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Five older black boys conspire to pick on and possibly con two younger blond-haired Swedish boys and their Asian-looking friend.

Shot from a distance and using long takes, Play has a documentary feel that makes their mean “play” all the more disturbing.

The Race Card

Look but don't touch
Look but don’t touch

I hate to drag the race into the synopsis, but director Ruben Östlund seems to be provoking the audience by playing to stereotypes, and he seems to be asking “what are you going to do about it?” You could read the conflict as black versus white, or immigrant versus native, or jock versus nerd — or even five specific boys versus three other specific boys.

The film takes place over the course of a day, with nary a parent in sight. It begins with the five approaching the three and their leader, Abdi, asking to see Sebastian’s iPhone. He says that Sebasitan’s phone looks just like his brother’s, which was stolen last week, implying maybe he’ll have to take Sebastian’s phone “back.”

Yannick plays good cop to Abdi’s bad cop when Sebastian protests his innocence. “We believe you, but we just need to get this sorted out.”

From the mall they go to another part of the city where Abdi’s brother lives — or so they say — and from there they go to more and more remote locations. You and I would never go along with the suspicious scenario, but the three are so naïve and so subservient to authority that they agree to every suggestion the older boys make.

They Grow Up So Fast

Play is a subtext reader’s dream.

As if to illustrate the culture of respect for benevolent authority, the film includes a parallel story of a cradle left on a comfortable-looking train carrying well-heeled commuters. The calm voice of the transit authority keeps asking for the owner of the cradle to please contact an agent so that they can move the cradle out of the walkway where someone might — heaven forbid — be inconvenienced by the blocked doorway.

But why a cradle and not a box? To distance the adult world from the child world? To illustrate that children are an inconvenience to some adults?

Look at the handful of adults in Play and you’ll see a strong inclination not to get involved. The one time an adult tries to step in, he ends up backing down from the violent teens who challenge him. It’s chaos for the young victims of bullying because there is no law, there is no authority, it’s the wild West. There is an ironical scene later in the film where the transit cops — absent and impotent when needed — show up to hassle the wrong kids.

Blurring the Line

The film has many disturbing scenes but the most repulsive is a telephoto shot of the Asian boy running off into a field to shit, which the stubborn camera insists on watching. Why? Probably to blur the line between acting and reality. The young actors almost all play characters of the same name — Yannick Diakité plays Yannick, Sebastian Blyckert plays Sebastian, and Anas Abdirahman plays Abdi. In a later scene, one of Abdi’s crew makes Sebastian’s friend do a hundred pushups. The camera watches, never cutting, as the young Swede sweats out 10, 20, 30, 40, 50, 60, and more pushups.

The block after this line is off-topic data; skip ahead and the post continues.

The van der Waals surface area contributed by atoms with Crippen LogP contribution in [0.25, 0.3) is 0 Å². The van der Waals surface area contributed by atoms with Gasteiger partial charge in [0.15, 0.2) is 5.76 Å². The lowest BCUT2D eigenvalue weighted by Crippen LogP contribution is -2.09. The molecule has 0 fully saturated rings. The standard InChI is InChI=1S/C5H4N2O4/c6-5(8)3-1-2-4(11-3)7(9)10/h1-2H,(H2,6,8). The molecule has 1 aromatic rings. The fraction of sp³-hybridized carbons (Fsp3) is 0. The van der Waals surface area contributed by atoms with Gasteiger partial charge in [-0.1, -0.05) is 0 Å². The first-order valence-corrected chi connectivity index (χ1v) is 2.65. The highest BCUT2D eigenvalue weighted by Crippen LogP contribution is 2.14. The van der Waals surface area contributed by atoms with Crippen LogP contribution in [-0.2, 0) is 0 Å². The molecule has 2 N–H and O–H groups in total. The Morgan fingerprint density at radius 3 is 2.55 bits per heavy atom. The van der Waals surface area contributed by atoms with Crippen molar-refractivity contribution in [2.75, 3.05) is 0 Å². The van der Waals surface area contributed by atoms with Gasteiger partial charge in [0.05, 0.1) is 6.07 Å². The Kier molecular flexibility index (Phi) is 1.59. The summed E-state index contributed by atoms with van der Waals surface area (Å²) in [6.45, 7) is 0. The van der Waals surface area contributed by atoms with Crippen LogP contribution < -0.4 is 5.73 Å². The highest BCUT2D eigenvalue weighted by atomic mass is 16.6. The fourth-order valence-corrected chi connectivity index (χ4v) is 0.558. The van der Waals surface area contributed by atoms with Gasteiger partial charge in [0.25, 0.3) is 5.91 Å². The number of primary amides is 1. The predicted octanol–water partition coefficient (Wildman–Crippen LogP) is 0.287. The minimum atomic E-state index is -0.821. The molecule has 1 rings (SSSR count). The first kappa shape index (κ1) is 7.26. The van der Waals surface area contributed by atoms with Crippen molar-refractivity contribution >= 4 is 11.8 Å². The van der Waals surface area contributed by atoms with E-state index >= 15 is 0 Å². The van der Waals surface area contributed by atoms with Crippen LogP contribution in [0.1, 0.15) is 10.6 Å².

But why blur the line at all? For one thing, it’s emotionally effective. It’s much harder to dismiss what you’re seeing when the film takes the perspective of a disinterested surveillance camera. For a film on a smaller budget, it’s an inexpensive special effect that works very well.

The cinematography is not actually as boring as that, though. Play isn’t literally static. True, all of the shots are telephoto and many of them are long takes. But in a few scenes, the mind of the cinematographer shows through. A long and harrowing attack on a subway car plays out for several minutes, then, suddenly, the camera moves left a few feet to reveal a surprise — Sebastian is hiding in a corner, trying not to be noticed by the thugs.

Impolite Questions

Play could spawn a dozen essays in a good film or sociology class. When the two white Swedes want to make peace, they send their friend John (the Asian kid) to talk to the other dark boys. Why him, he asks? Good question. What is the implication?

And what about the dominant white liberal culture and their well-meaning multicultural acceptance? The railroad workers have an “aha” moment when it occurs to them that all of the announcements were in Swedish, and maybe the owners of the cradle are immigrants. There are scenes of Native American dancers, in full regalia, busking for change in a square in Gothenburg. A redheaded Swede wears dreadlocks and listens to a Bob Marley imitator. A blond-haired classmate does an interpretive dance to African music.

Is Play meaner for making Swedish culture look naïve? Or is it meaner for suggesting that Sweden has reason to be suspicious of other cultures? It doesn’t feel like Östlund has a specific message or a specific complaint. Rather, it feels like he’s asking questions that would be considered impolite in a progressive liberal society.


Play has a coda that at first looks like it might tie the story of the cradle to the story of the boys. But rather than providing closure, it adds another layer of conflict on top of what has already been a tense 90 minutes. If I have any complaints about the filmmaking, it’s that the last segment might feel a little out of place.

Play is a heavy film and it’s not for everyone. To me, that’s a refreshing change from light films that are made for everyone — those are a dime a dozen, and they don’t have nearly as much to offer as Play.